However, as project owners, you must also ensure that the delivery of your capital and infrastructure projects is compliant. Below we identify three steps you can take to make sure your projects and programs are ready moving forward.

  1. Have a clear understanding of your legal responsibility
    Take the time to review the excess soil regulations with your internal team. This will help you develop a firm understanding of your city or municipality’s role and responsibilities as a project owner. You might also seek legal advice to support your understanding of the regulations and get clarity on questions about liability.

    Taking these actions will ensure you also understand the roles of the consultants, contractors and/or third-party entities supporting you on capital projects. This can help you build a strategy and management plan that best suits your city or municipality’s unique needs.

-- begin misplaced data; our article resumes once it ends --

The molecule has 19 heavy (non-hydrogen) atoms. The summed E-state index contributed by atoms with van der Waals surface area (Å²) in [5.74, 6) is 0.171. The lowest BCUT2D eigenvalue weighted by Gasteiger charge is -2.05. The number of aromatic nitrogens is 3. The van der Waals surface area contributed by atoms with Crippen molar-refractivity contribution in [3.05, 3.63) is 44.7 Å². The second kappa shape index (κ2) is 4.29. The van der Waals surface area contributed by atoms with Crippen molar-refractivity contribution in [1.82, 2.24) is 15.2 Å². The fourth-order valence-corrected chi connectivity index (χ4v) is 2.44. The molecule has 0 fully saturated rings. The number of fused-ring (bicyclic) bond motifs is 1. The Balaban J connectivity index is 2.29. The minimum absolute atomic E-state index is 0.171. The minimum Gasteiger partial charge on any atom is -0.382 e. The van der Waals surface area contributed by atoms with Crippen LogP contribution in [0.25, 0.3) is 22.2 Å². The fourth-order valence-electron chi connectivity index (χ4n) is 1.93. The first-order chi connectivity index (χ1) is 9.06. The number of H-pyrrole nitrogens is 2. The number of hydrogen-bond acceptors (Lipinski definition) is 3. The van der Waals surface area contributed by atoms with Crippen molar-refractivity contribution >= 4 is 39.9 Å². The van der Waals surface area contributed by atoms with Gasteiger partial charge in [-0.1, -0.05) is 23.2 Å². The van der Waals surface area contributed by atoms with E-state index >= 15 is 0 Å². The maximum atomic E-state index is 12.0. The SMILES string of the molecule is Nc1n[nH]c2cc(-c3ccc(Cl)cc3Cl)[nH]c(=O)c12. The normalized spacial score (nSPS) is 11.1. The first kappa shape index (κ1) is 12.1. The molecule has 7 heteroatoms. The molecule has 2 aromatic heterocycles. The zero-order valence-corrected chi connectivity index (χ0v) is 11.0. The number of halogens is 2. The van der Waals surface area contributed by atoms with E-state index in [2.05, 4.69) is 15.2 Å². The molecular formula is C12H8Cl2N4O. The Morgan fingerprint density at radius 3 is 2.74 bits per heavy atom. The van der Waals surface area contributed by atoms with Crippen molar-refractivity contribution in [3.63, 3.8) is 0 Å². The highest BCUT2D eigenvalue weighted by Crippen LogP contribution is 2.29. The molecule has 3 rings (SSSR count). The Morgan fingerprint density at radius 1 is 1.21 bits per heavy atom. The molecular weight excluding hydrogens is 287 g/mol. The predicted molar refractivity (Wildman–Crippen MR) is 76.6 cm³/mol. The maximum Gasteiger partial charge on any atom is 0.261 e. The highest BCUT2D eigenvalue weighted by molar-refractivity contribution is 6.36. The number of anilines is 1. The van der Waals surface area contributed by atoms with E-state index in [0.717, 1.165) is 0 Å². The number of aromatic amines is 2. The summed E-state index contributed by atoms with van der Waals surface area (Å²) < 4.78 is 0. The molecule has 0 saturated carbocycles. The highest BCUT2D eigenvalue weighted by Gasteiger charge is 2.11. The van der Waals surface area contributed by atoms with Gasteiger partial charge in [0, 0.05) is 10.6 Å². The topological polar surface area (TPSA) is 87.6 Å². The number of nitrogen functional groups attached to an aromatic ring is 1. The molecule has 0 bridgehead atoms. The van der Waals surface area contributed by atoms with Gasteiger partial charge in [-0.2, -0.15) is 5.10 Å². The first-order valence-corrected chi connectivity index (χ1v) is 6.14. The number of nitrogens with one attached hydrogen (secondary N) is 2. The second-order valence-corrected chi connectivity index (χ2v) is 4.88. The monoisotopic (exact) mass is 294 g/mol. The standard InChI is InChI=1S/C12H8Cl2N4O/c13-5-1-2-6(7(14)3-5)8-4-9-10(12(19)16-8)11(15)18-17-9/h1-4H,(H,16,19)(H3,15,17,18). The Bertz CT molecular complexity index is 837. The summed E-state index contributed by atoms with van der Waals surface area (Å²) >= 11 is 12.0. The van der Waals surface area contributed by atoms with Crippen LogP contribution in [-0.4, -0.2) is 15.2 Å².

2. Consider integrating excess soil management into your capital programs
    As a city, municipality or local developer taking on several capital projects a year, it can be beneficial to apply these regulations at an asset management or program level, rather than on a project-by-project basis.

    Hire an advisor to develop a business case that helps you identify the options available for managing excess soil on a larger scale. An advisor can also offer suggestions on how to integrate processes and procedures into your existing program management structure. Taking this approach allows you to create a custom solution that incorporates excess soil regulations while also harmonizing the regulations with your long-term development plans.

    In addition, preparing a thorough business case can help you identify opportunities for cost savings. Depending on available land, you may be able to store and reuse clean soil for other capital projects. Alternatively, if your city or municipality doesn’t have land available, an advisor can help you secure a cost-effective third-party arrangement to sort and store excess soil elsewhere.